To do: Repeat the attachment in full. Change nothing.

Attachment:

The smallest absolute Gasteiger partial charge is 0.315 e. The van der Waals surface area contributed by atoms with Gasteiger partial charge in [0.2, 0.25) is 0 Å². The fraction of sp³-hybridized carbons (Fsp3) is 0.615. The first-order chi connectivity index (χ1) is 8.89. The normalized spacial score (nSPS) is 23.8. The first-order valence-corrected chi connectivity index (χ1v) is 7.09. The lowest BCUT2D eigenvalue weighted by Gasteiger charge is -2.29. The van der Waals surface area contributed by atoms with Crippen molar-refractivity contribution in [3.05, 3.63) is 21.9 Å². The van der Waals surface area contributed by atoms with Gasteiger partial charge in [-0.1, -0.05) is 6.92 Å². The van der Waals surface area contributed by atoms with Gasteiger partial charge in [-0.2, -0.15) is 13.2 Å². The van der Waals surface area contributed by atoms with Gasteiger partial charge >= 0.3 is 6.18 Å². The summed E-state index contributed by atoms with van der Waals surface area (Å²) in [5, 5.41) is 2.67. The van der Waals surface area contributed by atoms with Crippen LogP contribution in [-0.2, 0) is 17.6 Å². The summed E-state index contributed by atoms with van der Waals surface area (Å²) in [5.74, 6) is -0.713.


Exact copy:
The smallest absolute Gasteiger partial charge is 0.315 e. The van der Waals surface area contributed by atoms with Gasteiger partial charge in [0.2, 0.25) is 0 Å². The fraction of sp³-hybridized carbons (Fsp3) is 0.615. The first-order chi connectivity index (χ1) is 8.89. The normalized spacial score (nSPS) is 23.8. The first-order valence-corrected chi connectivity index (χ1v) is 7.09. The lowest BCUT2D eigenvalue weighted by Gasteiger charge is -2.29. The van der Waals surface area contributed by atoms with Crippen molar-refractivity contribution in [3.05, 3.63) is 21.9 Å². The van der Waals surface area contributed by atoms with Gasteiger partial charge in [-0.1, -0.05) is 6.92 Å². The van der Waals surface area contributed by atoms with Gasteiger partial charge in [-0.2, -0.15) is 13.2 Å². The van der Waals surface area contributed by atoms with Gasteiger partial charge >= 0.3 is 6.18 Å². The summed E-state index contributed by atoms with van der Waals surface area (Å²) in [5, 5.41) is 2.67. The van der Waals surface area contributed by atoms with Crippen LogP contribution in [-0.2, 0) is 17.6 Å². The summed E-state index contributed by atoms with van der Waals surface area (Å²) in [5.74, 6) is -0.713.